Glenelg is Adelaide’s premier seaside destination and when you look at the beach you will see that the reason it is so, is obvious.
I have been visiting Glenelg for years now and it seems that less people are using the beach as time goes by and more and more are spending their time in the cafés and restaurants along Jetty Road and more recent additions at Marina Pier. In fact, I think the café scene has now surpassed the beach as a reason to come here. Rather odd and sad if you ask me – it sort of misses the point of going to the seaside or is it just that I have become old fashioned? Perhaps I have always been old fashioned!
That said, the beach remains as beautiful as ever and lots of people still use it. Personally I do not lie on the beach (doing such intensely bores me though in reality I would be a more than a delicate shade of pink before boredom set it!). I do, however, delight in walking along this long white sand beach especially early in the morning. If you do lie on the beach be aware that temperatures here in the summer can rise above 40 degrees centigrade and the sun is intense. Swimming here is safe but do so within the area monitored by lifeguards. Dolphins occasionally come in to the shore for a swim too – you might be lucky.
There is a reasonable amount of shaded grass area just back from the beach, nice for a picnic. Cricket, volleyball and other beach games are always popular.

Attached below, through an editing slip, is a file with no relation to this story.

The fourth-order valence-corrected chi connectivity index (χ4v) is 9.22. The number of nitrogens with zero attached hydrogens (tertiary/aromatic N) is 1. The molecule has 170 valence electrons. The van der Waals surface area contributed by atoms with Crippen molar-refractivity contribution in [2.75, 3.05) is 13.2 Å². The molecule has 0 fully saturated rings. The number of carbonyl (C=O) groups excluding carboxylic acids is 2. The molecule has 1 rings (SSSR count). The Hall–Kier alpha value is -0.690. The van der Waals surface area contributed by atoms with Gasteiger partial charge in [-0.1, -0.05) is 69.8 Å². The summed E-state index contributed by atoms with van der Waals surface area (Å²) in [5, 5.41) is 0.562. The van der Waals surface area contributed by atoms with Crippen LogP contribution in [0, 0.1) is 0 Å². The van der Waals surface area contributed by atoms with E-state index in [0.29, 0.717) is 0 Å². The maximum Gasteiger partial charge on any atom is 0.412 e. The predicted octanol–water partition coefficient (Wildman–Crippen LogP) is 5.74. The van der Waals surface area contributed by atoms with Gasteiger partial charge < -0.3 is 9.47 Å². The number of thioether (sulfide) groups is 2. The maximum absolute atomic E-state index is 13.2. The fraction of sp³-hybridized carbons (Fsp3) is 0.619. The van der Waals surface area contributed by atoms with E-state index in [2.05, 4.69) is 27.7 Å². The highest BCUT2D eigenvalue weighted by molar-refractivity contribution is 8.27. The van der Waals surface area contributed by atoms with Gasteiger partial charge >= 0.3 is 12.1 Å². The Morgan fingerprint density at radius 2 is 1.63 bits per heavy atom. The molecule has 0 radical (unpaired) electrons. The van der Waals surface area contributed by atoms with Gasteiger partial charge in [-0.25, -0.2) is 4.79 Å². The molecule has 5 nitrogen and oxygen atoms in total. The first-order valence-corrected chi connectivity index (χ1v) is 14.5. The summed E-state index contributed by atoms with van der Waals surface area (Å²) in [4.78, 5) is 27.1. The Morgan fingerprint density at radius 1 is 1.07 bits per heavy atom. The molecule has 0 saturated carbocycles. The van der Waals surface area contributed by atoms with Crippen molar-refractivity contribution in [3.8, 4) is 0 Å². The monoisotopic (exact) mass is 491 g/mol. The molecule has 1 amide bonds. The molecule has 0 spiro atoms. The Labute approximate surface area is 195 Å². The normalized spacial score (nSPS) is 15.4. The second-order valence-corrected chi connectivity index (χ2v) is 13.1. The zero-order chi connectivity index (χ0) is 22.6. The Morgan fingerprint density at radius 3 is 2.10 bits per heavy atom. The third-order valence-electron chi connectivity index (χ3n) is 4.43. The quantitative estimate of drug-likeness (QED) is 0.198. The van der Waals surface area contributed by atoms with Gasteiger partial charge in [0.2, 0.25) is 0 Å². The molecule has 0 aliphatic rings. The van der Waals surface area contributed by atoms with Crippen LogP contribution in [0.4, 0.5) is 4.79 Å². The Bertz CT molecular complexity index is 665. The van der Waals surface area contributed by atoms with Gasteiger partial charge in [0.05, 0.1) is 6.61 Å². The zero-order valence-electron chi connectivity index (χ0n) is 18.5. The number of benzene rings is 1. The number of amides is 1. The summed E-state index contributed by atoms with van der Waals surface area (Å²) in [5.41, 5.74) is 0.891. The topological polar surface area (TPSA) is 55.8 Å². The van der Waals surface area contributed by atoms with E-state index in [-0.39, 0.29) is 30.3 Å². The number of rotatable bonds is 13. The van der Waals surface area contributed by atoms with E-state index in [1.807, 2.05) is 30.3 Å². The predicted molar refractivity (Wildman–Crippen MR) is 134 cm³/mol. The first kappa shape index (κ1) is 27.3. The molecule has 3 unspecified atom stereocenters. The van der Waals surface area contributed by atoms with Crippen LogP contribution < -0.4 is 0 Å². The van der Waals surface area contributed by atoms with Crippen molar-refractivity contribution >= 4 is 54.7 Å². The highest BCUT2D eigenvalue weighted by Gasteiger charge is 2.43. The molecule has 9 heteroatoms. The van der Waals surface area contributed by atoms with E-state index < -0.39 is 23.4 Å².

Dogs are permitted on the beach but must be on a lead during daylight savings time (summer), between the hours of 10am and 8pm. Outside this time and these hours dogs are permitted without a lead as long as they are under effective control. If walking your dog on the beach, or indeed in any public place, always carry a plastic bag to collect any droppings.
In days past, while people did not have to be on leads they were certainly restricted as to when they could bathe on the beach and especially so men.
When the first jetty on the beach (see my separate review) was opened in 1859 swimming was not allowed as the sight of men bathing ‘outraged public decency’. From 1863 women and girls could bathe between midnight and 7 am within 200 metres of the jetty. Men and boys over 10 years of age were banned although later this was changed and they were allowed to swim, between Pier Street and a point 200 metres south of the jetty, anytime except between 8 am. and dark. By the 1890s it was legal to bathe during the day, but only in reserved, segregated areas. Males in bathing suits could be fined for approaching within ten metres of a member of the opposite sex. Mixed bathing was not permitted until 1911, and even then neck-to-knee bathing suits were required (to be worn).
Today there are no restrictions as to when you can bathe or with whom you bathe – but the main beach at Glenelg is a permanent Dry Zone meaning that the consumption of alcohol is prohibited 24hrs per day 365 days of the year. Perhaps this explains the apparent shift from the beach to the cafes!